If you do any woodworking, you’ve created sawdust. The more work you do, the more you create. It’s an inevitable byproduct.
Getting rid of that byproduct is often a serious problem in workshops where a lot of woodworking takes place. Kicked up into the air, it can create a health hazard. Left on the ground, it can create a fire hazard. But it doesn’t have to be something you dump into the garbage. You can turn that sawdust into something that works for you. We’ve got some ideas for you.
Sawdust is finely chipped wood, which on the floor might make a mess. But it’s also flammable. You can use sawdust as part of a kindling strategy to get a fire going. Use it as the base, and then pile thicker pieces of bark and twigs on top and build from there. You can also use it as the base of paraffin firestarters.
If it gets super cold where you live, salt isn’t going to melt ice on your driveway or sidewalk, which leaves you the uncomfortable alternative of making those places walkable until warmer temps bring a melt. Sand is a popular way to gain traction on ice, but sawdust is a more readily available means, especially if you have a workshop.
Wood chips are a popular landscaping mulch. They help keep moisture in and the hot sun off the soil. If you don’t give garden tours, a mulch out of sawdust does the same things. The difference is that it is even better at absorbing water and keeping the soil surface moist and cool. Its light color also helps reflect light rather than absorb heat.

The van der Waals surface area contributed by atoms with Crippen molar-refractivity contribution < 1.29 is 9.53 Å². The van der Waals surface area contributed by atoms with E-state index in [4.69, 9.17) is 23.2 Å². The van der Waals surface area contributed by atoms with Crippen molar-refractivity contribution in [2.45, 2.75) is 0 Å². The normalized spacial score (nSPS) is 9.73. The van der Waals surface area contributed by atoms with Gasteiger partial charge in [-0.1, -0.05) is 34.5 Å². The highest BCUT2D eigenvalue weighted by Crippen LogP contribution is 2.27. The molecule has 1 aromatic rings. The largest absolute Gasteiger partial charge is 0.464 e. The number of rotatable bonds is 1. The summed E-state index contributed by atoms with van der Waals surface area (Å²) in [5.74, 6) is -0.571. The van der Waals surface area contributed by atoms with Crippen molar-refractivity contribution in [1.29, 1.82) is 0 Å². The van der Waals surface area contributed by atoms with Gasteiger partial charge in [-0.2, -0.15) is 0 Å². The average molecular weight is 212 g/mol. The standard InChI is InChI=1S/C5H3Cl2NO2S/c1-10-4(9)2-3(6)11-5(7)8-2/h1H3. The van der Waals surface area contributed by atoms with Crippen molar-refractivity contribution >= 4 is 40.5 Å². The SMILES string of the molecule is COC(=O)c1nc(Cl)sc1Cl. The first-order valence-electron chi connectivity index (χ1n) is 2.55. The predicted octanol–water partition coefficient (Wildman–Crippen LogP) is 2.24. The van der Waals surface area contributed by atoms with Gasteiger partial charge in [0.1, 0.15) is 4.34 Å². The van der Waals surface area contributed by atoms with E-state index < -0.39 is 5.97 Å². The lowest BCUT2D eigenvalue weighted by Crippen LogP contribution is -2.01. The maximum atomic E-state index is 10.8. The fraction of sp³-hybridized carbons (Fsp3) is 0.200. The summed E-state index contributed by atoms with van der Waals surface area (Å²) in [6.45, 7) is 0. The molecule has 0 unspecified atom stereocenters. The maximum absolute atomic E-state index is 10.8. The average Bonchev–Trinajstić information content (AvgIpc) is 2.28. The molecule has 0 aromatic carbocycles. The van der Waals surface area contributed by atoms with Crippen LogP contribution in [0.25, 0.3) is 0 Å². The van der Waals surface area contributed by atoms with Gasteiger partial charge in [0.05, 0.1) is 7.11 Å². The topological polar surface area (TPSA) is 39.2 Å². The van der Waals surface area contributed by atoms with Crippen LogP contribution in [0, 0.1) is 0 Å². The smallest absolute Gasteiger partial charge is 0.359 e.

Among its many other qualities, sawdust absorbs liquids very easily. That makes it a natural for use on spills of things that are usually considered tough to clean up, like spilled motor oil or even blood. Just spread it over the spilled liquid, give it a few minutes to soak up whatever you spilled, and then sweep it into a dustpan. You might have to apply a couple of different coats, but it’s faster and easier than using rags.
If you run out of cat litter and don’t have any sand on hand, sawdust is a good alternative for use in a pinch. Assuming your cat will accept it in the litter box, it works fast to absorb the mess your cat makes. Just be aware that it is not an odorless litter alternative and that you’ll need to swap it out a lot faster than commercial varieties.
With a slightly larger grit than sand but a little softer, sawdust has great use in cleaning things like concrete. You can use it to break up things like clumps of dirt caked to the floor of your garage. These are surfaces you don’t need to be cleaned so spotless you can eat off them, but for which excess materials can create additional problems. The added bonus is that you can use it to soak up brines and oils.
Sawdust soaked in water becomes a gentle abrasive that you can use to clean other floors, too. It’ll knock up caked-on dirt and pieces of grit on your floor. It works well on concrete, but it’s also suitable for other kinds of floors. It has an added bonus in that it’ll soak up certain different kinds of spilled liquids.
If you do woodworking, don’t just sweep up the waste and toss it in the garbage. There are a lot of things you can do with it to help you maximize the dollars you spend on your craft. We’re sure that we haven’t named everything you can do with it, and if you’ve got a nimble and creative mind, there are plenty of other uses you can find for sawdust.
Header image credit: Horia Varlan, Flickr
Hi there! My name is Adam and I write for HealthyHandyman. I have a great passion for writing about everything related to tools, home improvement, and DIY. In my spare time, I'm either fishing, playing the guitar, or spending quality time with my beloved wife. You'll also often find me in my workshop working on some new project!
An Overview of the 18 Different Types of Wrenches & Their Uses
25 Essential HVAC Tools List: Different Types & Their Uses
The Essential Concrete Tools List: 20 Different Types & Their Uses
The 13 Essential Masonry Tools List: Different Types & Their Uses